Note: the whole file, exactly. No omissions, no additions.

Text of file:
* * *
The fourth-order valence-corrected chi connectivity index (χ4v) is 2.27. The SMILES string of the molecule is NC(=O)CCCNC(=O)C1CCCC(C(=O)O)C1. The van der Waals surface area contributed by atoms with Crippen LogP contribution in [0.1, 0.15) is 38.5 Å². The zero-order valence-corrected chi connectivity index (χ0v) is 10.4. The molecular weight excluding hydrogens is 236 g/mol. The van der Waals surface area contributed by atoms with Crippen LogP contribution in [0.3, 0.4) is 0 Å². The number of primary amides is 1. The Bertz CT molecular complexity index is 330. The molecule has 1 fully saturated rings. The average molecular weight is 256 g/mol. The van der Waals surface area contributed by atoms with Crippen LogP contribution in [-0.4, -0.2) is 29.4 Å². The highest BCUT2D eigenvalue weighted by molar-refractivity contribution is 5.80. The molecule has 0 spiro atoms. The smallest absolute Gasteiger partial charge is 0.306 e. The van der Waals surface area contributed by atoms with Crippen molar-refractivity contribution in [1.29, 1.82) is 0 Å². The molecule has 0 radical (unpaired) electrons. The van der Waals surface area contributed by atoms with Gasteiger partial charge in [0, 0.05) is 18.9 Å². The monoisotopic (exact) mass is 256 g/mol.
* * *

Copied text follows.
The fourth-order valence-corrected chi connectivity index (χ4v) is 2.27. The SMILES string of the molecule is NC(=O)CCCNC(=O)C1CCCC(C(=O)O)C1. The van der Waals surface area contributed by atoms with Crippen LogP contribution in [0.1, 0.15) is 38.5 Å². The zero-order valence-corrected chi connectivity index (χ0v) is 10.4. The molecular weight excluding hydrogens is 236 g/mol. The van der Waals surface area contributed by atoms with Crippen LogP contribution in [0.3, 0.4) is 0 Å². The number of primary amides is 1. The Bertz CT molecular complexity index is 330. The molecule has 1 fully saturated rings. The average molecular weight is 256 g/mol. The van der Waals surface area contributed by atoms with Crippen LogP contribution in [-0.4, -0.2) is 29.4 Å². The highest BCUT2D eigenvalue weighted by molar-refractivity contribution is 5.80. The molecule has 0 spiro atoms. The smallest absolute Gasteiger partial charge is 0.306 e. The van der Waals surface area contributed by atoms with Crippen molar-refractivity contribution in [1.29, 1.82) is 0 Å². The molecule has 0 radical (unpaired) electrons. The van der Waals surface area contributed by atoms with Gasteiger partial charge in [0, 0.05) is 18.9 Å². The monoisotopic (exact) mass is 256 g/mol.